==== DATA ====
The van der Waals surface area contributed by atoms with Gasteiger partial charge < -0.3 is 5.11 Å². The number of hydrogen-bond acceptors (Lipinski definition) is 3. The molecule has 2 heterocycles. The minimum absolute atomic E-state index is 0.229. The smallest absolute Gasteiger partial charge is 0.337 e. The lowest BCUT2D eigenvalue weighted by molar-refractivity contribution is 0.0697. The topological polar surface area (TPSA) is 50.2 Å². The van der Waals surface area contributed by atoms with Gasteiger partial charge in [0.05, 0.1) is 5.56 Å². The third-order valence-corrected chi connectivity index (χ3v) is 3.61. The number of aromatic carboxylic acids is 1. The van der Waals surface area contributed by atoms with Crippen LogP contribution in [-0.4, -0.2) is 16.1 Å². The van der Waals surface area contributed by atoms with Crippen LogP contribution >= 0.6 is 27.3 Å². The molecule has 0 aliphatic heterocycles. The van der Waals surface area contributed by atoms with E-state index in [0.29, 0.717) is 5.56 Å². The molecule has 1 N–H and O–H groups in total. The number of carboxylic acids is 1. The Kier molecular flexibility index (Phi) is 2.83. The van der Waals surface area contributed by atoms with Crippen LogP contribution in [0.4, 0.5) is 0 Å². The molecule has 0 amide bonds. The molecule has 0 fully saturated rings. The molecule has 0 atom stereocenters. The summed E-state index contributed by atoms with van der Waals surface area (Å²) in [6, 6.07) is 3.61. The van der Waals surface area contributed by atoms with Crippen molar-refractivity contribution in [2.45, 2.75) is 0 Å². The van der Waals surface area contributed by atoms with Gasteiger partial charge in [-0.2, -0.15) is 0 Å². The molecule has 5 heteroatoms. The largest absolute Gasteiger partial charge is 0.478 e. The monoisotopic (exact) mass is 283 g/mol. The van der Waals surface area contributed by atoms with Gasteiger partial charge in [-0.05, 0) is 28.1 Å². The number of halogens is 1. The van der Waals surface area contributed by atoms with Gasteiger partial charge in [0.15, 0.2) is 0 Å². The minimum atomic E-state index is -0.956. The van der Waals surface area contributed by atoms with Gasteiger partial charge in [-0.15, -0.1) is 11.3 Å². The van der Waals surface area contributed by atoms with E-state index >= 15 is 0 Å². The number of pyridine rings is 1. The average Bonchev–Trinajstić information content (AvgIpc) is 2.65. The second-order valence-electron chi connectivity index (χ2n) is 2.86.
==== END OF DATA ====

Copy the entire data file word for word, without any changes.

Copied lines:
The van der Waals surface area contributed by atoms with Gasteiger partial charge < -0.3 is 5.11 Å². The number of hydrogen-bond acceptors (Lipinski definition) is 3. The molecule has 2 heterocycles. The minimum absolute atomic E-state index is 0.229. The smallest absolute Gasteiger partial charge is 0.337 e. The lowest BCUT2D eigenvalue weighted by molar-refractivity contribution is 0.0697. The topological polar surface area (TPSA) is 50.2 Å². The van der Waals surface area contributed by atoms with Gasteiger partial charge in [0.05, 0.1) is 5.56 Å². The third-order valence-corrected chi connectivity index (χ3v) is 3.61. The number of aromatic carboxylic acids is 1. The van der Waals surface area contributed by atoms with Crippen LogP contribution in [-0.4, -0.2) is 16.1 Å². The van der Waals surface area contributed by atoms with Crippen LogP contribution >= 0.6 is 27.3 Å². The molecule has 0 aliphatic heterocycles. The van der Waals surface area contributed by atoms with E-state index in [0.29, 0.717) is 5.56 Å². The molecule has 1 N–H and O–H groups in total. The number of carboxylic acids is 1. The Kier molecular flexibility index (Phi) is 2.83. The van der Waals surface area contributed by atoms with Crippen LogP contribution in [0.4, 0.5) is 0 Å². The molecule has 0 amide bonds. The molecule has 0 fully saturated rings. The molecule has 0 atom stereocenters. The summed E-state index contributed by atoms with van der Waals surface area (Å²) in [6, 6.07) is 3.61. The van der Waals surface area contributed by atoms with Crippen molar-refractivity contribution in [2.45, 2.75) is 0 Å². The van der Waals surface area contributed by atoms with Gasteiger partial charge in [-0.2, -0.15) is 0 Å². The molecule has 5 heteroatoms. The largest absolute Gasteiger partial charge is 0.478 e. The monoisotopic (exact) mass is 283 g/mol. The van der Waals surface area contributed by atoms with Gasteiger partial charge in [-0.05, 0) is 28.1 Å². The number of halogens is 1. The van der Waals surface area contributed by atoms with Gasteiger partial charge in [0.15, 0.2) is 0 Å². The minimum atomic E-state index is -0.956. The van der Waals surface area contributed by atoms with Gasteiger partial charge in [-0.15, -0.1) is 11.3 Å². The van der Waals surface area contributed by atoms with E-state index >= 15 is 0 Å². The number of pyridine rings is 1. The average Bonchev–Trinajstić information content (AvgIpc) is 2.65. The second-order valence-electron chi connectivity index (χ2n) is 2.86.